A Pause in the Story

Some of you have been able to follow along as the Blogger Babes have shared happy stories from New Zealand and Australia.

Photo Credit: Alys’ camera on timer ūüôā

Pauline (and her oh so much fun daughters Danella and Joanna, and Joanna’s partner Steve), Alys (and her husband Mike), Boomdee, and I had the most amazing time! Its hard to believe that after all the anticipation and planning, we are back home and blogging about it. I urge you to visit the blogs of these remarkable women and read their posts about the Blogger Babes Trip of a Lifetime. In case you are checking in for the first time, we:

All too soon our holiday came to an end, and some of our group journeyed back home. As for me, and for Alys and Mike, further adventures awaited. While Alys and Mike toured more of New Zealand, I prepared to fly off to Australia to begin my solo adventure. Before that though, I enjoyed hiking and jetboating in Queenstown.

Once in Australia, I spent two days touring Melbourne and one fabulous day in Sydney.

The trip was incredible and after a couple years of anticipation and planning, it is hard to believe that the trip is over, and that we are all back home. Of course, being back home means that the world intrudes and the fullness of life gets in the way of blogging, and visiting blogger friends. So while I have so much more to share from the trip, I’m going to take a short break from writing new posts to visit all of you.

I’ll be back soon to share stories and images from The Great Ocean Road and Grampians National Park.

Cheers!

Melbourne in 2 Days: The Solo Adventure Continues

With not even two full days to spend in Melbourne, I was up and out early, ready to explore.

The first thing that I did was find new accomodations.  Since my Air BnB experience proved to be less than satisfactory, I walked right next door to the Holiday Inn and booked a room.  Perhaps my assumptions were too high and I expected a bit more of a welcome rather than 3 changes in my contact person prior to arrival.  Perhaps as a newbie to the city, I needed a bit more guidance and information.  Perhaps I just needed a bit more cleanliness. Whatever the reason, my instincts had me moving on.  After booking a room and feeling much better about the situation, I eagerly set out to learn a bit about Melbourne.  I truly have no idea how many miles I walked (more than 5, less than 10), but I do know that I walked the city for hours.

What better way to start my tour than by taking a view of the city from the 88th floor of the Skydeck.

Next up was a walk through the National Gallery of Victoria,

and by the Victoria Barracks.

From the Skydeck I had seen the Shrine of Remembrance and knew that I needed to visit this solumn place.

During my two days of exploring this great city, I was so pleased to see all the green!  Melbourne boasts many parks full of gorgeous, mature trees, and the streets are adorned similarly.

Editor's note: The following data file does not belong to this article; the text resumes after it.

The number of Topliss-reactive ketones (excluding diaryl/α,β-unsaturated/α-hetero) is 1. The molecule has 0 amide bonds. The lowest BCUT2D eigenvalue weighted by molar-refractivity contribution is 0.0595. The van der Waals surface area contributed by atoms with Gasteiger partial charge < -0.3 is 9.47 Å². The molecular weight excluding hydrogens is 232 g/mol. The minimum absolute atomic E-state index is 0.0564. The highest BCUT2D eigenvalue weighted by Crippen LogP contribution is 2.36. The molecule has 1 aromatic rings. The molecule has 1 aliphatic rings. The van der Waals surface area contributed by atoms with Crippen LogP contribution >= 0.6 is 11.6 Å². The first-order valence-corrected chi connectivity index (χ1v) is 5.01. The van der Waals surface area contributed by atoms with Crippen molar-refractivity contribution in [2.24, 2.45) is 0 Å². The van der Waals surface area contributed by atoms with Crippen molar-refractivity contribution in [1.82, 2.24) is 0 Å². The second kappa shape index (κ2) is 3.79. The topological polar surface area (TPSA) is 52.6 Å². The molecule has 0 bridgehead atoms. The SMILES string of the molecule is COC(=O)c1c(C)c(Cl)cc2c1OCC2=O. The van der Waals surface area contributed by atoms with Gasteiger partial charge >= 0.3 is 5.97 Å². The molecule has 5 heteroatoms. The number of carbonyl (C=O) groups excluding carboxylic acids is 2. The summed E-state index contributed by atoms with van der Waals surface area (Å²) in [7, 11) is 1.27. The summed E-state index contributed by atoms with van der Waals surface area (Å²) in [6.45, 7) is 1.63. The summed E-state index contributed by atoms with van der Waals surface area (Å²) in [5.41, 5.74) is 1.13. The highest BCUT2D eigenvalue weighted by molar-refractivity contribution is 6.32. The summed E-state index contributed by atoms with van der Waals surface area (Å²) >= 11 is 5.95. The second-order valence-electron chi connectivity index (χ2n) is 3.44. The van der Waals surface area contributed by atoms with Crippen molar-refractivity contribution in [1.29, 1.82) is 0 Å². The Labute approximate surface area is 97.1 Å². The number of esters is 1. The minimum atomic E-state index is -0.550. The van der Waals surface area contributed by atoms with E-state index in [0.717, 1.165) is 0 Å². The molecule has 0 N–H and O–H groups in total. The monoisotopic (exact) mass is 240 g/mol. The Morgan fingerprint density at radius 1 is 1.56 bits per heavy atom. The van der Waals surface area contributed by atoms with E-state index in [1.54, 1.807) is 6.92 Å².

Initially I wondered why so many of the abundant sidewalk cafes were not full (I never waited long for a table!).  Then I realized that the parks were full of people enjoying a picnic lunch.

The public art and celebration of the aboriginal culture were quite evident, as were the signs of activism and efforts to protect the environment. Aren’t you glad I didn’t take a photo of one of the many, many recycling bins?¬† Well, to be honest, I did! I just didn’t share it ūüôā

The city of Melbourne has an annual cultural festival called Moomba, an Aboriginal term which means ‘lets get together and have fun.’
What a crowd!

I thoroughly enjoyed this street performer while drinking a cold, local  beer at a nearby pub.

Both old and new architecture, often right next to the other, were eye catching.

My friends who enjoy searching for the good deal would have loved the Queen Victoria Market.

This city accomodates and all are welcome.  I loved seeing and took advantage of the free and easy Public Transportation, the easy walkability, the recycling bins, the Free WiFi, and YES, the clean toilets everywhere!

Melbourne is such an easy place to be a tourist, and I could not have been happier with my two days there.

Thanks to Boomdee and Alys for teaching me, after 6 years of blogging, how to use a photo gallery.

Thanks for reaching the end of this very full post.  Next Post:  Sydney!

New Zealand Wine Tasting

A trip to New Zealand would just not be complete without a visit to a winery, and we were fortunate to have Rippon within walking distance.  No matter the wine, the view alone is worth the visit.

Is that not incredible?  Stunning!

During the tasting we learned that “the winegrowing team’s principal commitment is to the soil. Nurturing a healthy, responsive medium underfoot binds the vines and the people to their land.¬† Biodynamic farming and no irrigation help the vine drive energy into its seed and issue raw material that is capable of fostering wines that are true to their place”.

My favorite of the wines that we tasted was the Pinot Noir.   The winery also produces a Sauvignon Blanc, an Osteiner, a Gerwurtztraminer, and an Riesling.  Of course, part of the fun of any tasting is the people you are with.

After the tasting, we enjoyed playing with photography,

and hanging out in the Chair for Contemplation.

Finally, with no Designated Driver required, we walked home.

Happiness!

Kayaking Lake Wanaka

On Monday, four members of the Wanaka Crew spent a couple hours kayaking on Lake Wanaka.  What a blast!  Photo credits go to Alys, Danella, and Joanna as I left my camera and phone on shore.  Information about Lake Wanaka was taken from various online sources.